The EU year of change: Act 2

The European Elections are over; the contest to lead Europe is about to begin.

When the provisional results of the European Parliament elections, one of the world’s largest democratic exercises, landed on Sunday evening, they told us the will of the voters and ushered in the next phase of the EU’s year of institutional change.

We know the 720 MEPs who will make up the next parliament. But no official decisions have been taken yet on who will be the next president of the EU’s executive arm, the European Commission, nor who will guide future meetings of EU leaders, as president of the European Council.

We also don’t know with certainty who will be the EU’s next foreign policy chief, nor the roster of Commissioners, one per each member state, who will take on the EU’s different ministerial policy briefs.

Because of this, the year of change is as much associated with EU leaders being holed up in a Brussels building resembling a giant glass Easter Egg haggling over top jobs decisions, as it is associated with results pouring in from ballot boxes all over Europe on election night.

The strong first-place finish of the centre-right European People’s Party in the elections has bolstered the cause of Ursula von der Leyen, the current Commission president, to secure a second mandate – given she ran as the party’s lead candidate.

Equally, the leadership of the Commission will be an integral part of discussions already underway between different political group chiefs in the parliament, as the EPP seeks to forge majority support to approve von der Leyen in a confirmation vote. Any incoming Commission president must win absolute majority support from MEPs in a secret-ballot vote – so 361 MEPs out of 720.

These developments on one-side of the Brussels European quarter will happen in parallel to EU leaders entering the picture. The 27-nation bloc’s leaders – Emmanuel Macron of France, Olaf Scholz of Germany, Donald Tusk of Poland and their counterparts – are set to discuss top jobs over dinner on 17 June (after several of them probably already grab a word on the matter in the margins of this week’s G7 summit).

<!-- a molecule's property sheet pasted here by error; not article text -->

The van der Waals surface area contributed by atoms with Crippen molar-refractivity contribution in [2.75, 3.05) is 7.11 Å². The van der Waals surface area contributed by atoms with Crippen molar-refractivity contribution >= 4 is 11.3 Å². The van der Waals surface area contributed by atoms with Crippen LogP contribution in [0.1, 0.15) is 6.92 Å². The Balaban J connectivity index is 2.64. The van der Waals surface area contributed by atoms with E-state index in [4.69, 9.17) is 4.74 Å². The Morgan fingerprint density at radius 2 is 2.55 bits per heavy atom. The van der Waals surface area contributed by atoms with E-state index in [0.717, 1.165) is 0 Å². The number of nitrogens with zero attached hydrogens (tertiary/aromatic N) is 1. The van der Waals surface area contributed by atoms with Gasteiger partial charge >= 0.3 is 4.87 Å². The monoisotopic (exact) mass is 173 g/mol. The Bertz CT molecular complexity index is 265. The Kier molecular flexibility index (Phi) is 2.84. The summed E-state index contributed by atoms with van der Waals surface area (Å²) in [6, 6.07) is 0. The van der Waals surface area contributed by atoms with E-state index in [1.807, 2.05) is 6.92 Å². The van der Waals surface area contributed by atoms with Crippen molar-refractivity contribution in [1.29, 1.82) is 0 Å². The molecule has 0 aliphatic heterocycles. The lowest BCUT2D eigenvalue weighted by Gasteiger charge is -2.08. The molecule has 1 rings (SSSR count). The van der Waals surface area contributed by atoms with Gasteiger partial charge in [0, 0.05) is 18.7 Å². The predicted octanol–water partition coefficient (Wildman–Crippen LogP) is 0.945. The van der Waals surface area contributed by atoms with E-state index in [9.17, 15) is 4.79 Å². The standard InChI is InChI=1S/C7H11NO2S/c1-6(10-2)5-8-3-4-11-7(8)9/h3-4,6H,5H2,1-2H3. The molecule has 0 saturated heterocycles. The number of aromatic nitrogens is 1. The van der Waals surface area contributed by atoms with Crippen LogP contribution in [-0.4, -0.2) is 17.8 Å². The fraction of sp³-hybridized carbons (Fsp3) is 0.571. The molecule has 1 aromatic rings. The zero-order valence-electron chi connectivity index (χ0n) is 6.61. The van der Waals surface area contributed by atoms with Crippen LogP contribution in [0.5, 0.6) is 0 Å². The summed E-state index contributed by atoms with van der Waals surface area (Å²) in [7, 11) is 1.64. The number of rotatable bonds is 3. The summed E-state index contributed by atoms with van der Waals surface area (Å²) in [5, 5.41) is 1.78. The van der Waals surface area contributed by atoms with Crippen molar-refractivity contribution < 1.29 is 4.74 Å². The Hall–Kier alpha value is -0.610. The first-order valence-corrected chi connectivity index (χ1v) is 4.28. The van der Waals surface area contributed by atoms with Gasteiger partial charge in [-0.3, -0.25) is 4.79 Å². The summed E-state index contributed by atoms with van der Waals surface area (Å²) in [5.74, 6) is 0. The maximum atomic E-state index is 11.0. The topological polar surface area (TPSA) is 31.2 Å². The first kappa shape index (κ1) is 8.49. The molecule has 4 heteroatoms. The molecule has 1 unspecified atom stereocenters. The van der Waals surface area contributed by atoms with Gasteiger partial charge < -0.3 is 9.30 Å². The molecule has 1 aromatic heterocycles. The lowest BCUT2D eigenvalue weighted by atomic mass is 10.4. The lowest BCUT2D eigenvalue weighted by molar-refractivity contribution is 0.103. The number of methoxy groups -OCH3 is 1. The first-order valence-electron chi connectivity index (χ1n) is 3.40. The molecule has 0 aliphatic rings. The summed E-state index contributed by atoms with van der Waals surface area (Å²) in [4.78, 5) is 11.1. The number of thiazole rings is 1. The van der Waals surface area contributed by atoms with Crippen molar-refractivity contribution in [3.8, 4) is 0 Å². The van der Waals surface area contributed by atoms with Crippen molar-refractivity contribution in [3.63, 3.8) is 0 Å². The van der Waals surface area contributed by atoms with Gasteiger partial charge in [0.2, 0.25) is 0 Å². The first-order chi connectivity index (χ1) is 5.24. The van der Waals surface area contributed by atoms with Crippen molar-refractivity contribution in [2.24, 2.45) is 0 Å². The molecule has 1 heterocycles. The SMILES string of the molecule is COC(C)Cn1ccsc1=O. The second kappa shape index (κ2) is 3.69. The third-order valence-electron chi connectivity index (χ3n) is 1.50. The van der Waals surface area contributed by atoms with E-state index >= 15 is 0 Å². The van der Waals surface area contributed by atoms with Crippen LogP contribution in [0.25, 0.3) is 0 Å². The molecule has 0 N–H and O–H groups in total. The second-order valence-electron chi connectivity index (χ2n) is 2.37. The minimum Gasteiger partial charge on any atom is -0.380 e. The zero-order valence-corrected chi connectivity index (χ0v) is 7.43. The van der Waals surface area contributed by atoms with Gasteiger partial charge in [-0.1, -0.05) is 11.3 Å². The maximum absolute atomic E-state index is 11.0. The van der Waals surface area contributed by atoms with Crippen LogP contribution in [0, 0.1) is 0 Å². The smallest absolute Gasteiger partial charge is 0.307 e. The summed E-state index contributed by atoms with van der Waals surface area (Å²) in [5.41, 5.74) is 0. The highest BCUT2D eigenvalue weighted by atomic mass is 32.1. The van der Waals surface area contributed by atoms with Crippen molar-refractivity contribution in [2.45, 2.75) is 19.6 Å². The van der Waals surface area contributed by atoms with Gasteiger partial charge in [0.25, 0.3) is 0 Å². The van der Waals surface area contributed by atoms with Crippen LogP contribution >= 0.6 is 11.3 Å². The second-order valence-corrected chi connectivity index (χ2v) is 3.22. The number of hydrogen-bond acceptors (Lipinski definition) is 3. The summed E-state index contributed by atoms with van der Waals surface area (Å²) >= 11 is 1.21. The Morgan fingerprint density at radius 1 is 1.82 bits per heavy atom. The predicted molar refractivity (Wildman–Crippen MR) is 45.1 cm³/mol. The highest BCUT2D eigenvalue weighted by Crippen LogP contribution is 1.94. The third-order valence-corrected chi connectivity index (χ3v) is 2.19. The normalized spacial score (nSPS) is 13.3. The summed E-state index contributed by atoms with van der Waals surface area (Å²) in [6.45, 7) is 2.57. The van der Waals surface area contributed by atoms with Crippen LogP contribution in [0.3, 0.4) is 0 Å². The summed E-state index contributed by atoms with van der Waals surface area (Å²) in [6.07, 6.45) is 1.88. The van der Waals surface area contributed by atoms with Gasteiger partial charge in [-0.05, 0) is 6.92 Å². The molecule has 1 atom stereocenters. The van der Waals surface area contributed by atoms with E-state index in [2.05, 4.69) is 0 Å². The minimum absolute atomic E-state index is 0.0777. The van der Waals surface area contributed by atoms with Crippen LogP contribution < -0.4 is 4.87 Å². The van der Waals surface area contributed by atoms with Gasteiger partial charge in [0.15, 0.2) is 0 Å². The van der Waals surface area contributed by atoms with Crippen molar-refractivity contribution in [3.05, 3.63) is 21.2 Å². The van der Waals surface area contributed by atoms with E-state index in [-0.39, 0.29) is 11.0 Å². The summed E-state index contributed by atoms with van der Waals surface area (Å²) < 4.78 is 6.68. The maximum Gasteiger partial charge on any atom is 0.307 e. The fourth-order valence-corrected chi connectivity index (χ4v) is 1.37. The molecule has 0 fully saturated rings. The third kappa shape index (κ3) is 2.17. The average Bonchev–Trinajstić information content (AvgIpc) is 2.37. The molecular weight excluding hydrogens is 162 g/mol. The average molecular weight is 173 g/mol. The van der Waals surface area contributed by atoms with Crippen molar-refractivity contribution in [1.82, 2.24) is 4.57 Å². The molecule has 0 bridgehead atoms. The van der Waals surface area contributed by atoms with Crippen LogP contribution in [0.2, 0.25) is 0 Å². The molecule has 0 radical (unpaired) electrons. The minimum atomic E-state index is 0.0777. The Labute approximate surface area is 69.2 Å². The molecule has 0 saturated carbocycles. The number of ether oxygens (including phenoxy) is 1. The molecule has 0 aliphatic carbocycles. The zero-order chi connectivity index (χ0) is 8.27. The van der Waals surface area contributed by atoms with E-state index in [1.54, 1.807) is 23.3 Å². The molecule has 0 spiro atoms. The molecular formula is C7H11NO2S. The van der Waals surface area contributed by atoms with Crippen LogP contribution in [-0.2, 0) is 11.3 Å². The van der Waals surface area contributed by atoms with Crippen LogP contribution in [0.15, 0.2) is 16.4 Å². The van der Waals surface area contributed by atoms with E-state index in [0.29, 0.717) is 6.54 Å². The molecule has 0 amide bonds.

After that, they will convene in Brussels on 27-28 June to hammer out a deal on a package consisting of a Commission President, a Council President and a High Representative for foreign affairs.

No two EU years of institutional change are the same. Already, we know that this one will go down into the history books as the European Election that led French president Emmanuel Macron to call France’s first snap legislative election for close to 30 years – fundamentally altering the context of the decisions to come.

But nonetheless, it’s useful to look to the past as a barometer for what lies ahead. And 2019 was one of the most gruelling top jobs negotiations that any generation of EU leaders has endured.

The puzzle they needed to solve was unusually complex: the EU’s different political families had run “lead candidates” in the elections, but none was able to rally anything close to overwhelming support from national leaders to become European Commission president.

At the same time, there was no incumbent Commission president seeking reappointment; so continuity was not an option.

And even the fundamental matter of which posts were under discussion seemed fluid: a rare alignment of institutional calendars meant that a European Central Bank president also needed to be chosen, while the European Parliament presidency faded in and out of the conversation as politicians sought levers to balance a deal.

The upshot was multiple summits, and exhaustion: the decisive summit meeting involved fifty hours of negotiations, including an all-night session. Whispers still circulate in Brussels regarding which politicians received phone calls in the middle of the night, or at the break of dawn, to be told by a sleep-deprived prime minister or president that they were suddenly the surprise choice for Commission President – the full truth may never be known; but the list includes names known across the continent.

In the end a package was built around a politician whose name had not been in the picture at all when EU leaders marched past journalists on their way into the summit: Ursula von der Leyen.

This year, the geometry is quite different, and probably simpler. Von der Leyen, the incumbent, is very much in the running; and Christine Lagarde, at the ECB, has several years left in her mandate.

But key underlying considerations are the same – the importance of a sharing out of posts among the EU’s principle political forces; the need for a degree of regional balance; an emphasis on gender balance.

And, crucially, the need for everyone round the table to feel like they have won – that what has been decided means the interests of their country are protected: that they have their hand on the wheel, and a sufficient degree of affiliation with (and perhaps commitments from) the EU’s new institutional leadership.

The EU year of change is at least a four-act play: an election; a top-jobs negotiation; a parliamentary confirmation of the Commission President candidate; and then configuration of the new Commission College, whose members – the national commissioners – go through their own parliamentary confirmation process.

Act 1 is over; it’s time for Act 2.